He could feel some tension in his back, and pressing his elbow against the railing, pushed himself to his side just a little to relieve some of the pressure. The movement was met with an excruciatingly acute pain that tore through his back and shoulders. He moaned loudly, clenching his teeth to suppress a scream and his head collapsed back to his pillow. Tears were pressed from his eyes, and sweat from his brow. A monitor began to bleat furiously.
"John," all assembled cried out simultaneously, his father moving towards the bed.
"What happened," he asked. Carter, mute with pain, nodded towards his left side, motioning for his pump. "What John? What do you want?" Jack asked, looking frantically for a clue. Carter could only meet his grandmother's eyes with a pleading look.
"For Crissakes, Jack," she said, getting up and going to Carter's side, "he wants the pump." She took it and placed it in Carter's hand. He pushed the red button firmly, closing his eyes as he did. He tried to bring his breathing under control, and waited a moment, waited for the medication to relieve some of his suffering. "There," she said tenderly, sweeping his hair from his face.
"What happened?" Eleanor asked, perched firmly behind Jack.
"He must have moved in a painful manner, and aggravated his injury." Millicent said, making her way back to her command post. "The PCA pump gives him a dose of painkillers when the pain gets unbearable."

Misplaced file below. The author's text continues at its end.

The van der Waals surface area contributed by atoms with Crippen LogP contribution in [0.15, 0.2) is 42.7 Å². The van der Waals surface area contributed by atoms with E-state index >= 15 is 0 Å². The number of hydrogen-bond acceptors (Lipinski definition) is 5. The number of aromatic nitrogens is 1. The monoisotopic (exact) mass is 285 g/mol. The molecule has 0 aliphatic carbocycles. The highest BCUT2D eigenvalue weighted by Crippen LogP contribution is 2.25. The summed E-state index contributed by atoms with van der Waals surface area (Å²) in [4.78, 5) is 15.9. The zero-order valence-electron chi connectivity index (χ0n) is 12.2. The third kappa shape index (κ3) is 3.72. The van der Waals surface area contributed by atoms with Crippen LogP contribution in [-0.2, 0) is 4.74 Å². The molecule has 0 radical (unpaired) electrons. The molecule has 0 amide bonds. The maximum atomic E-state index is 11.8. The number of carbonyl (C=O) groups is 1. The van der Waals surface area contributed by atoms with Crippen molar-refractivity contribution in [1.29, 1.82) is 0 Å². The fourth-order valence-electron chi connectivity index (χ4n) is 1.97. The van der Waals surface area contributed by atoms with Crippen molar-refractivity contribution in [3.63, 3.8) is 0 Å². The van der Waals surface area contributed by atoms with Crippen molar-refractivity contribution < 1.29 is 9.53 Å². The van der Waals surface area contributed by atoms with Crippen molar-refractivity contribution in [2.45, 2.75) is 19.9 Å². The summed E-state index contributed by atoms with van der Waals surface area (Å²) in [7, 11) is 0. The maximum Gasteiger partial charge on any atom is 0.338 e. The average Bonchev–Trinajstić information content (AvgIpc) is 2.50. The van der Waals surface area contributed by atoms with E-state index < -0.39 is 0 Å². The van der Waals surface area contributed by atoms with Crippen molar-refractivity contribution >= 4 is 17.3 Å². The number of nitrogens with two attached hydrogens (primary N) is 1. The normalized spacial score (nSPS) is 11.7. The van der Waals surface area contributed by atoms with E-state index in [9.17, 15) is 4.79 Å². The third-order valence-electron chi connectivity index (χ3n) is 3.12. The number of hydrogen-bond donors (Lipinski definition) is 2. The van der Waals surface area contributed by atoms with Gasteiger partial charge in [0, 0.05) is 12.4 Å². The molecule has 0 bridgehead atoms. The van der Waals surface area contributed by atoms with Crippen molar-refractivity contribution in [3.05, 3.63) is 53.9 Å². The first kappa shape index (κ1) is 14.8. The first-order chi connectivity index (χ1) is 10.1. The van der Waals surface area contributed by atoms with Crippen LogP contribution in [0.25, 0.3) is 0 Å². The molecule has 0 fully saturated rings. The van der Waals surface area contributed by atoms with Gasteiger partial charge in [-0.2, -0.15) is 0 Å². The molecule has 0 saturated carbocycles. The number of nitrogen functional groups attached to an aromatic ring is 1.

"What if he gives himself too much?" Jack asked, a little concerned.
"He can't. It will only dispense so much per hour." Jack nodded understandingly, his fear assuaged some. Eleanor looked similarly relieved.
"I'm impressed, Millicent," she remarked, "you're really familiarizing yourself with the details. Maybe that's where John got the doctor bug from." She was only half-joking.
"Well," Millicent began, "when you care for someone, you concern yourself with the details." Eleanor immediately caught the tenor of the comment, and her face dropped to a barely repressed scowl.
Soon a nurse, an RN, entered the room. "Hello, I'm Cindy. We heard John's monitors going off. Is everything alright?"
Both Millicent and Eleanor ventured to answer simultaneously.
"Hmm," the nurse replied, "Let's see." She walked over the monitor, pressing some buttons and seeming to come up with nothing. "It seems his blood pressure shot up for a moment there."
"I'm concerned about his pain management," Millicent said. "He seems to be in so much pain."
"We're working to keep it managed." She turned to Carter, speaking loudly. "Make sure you communicate to us when you're in pain, OK John?" she said. John rolled his eyes; he could write himself a prescription for more drugs than she knew about. This was going to be a long recovery. "There's one more thing." She paused. "We only permit two visitors in the ICU at a time." Jack was the first to respond.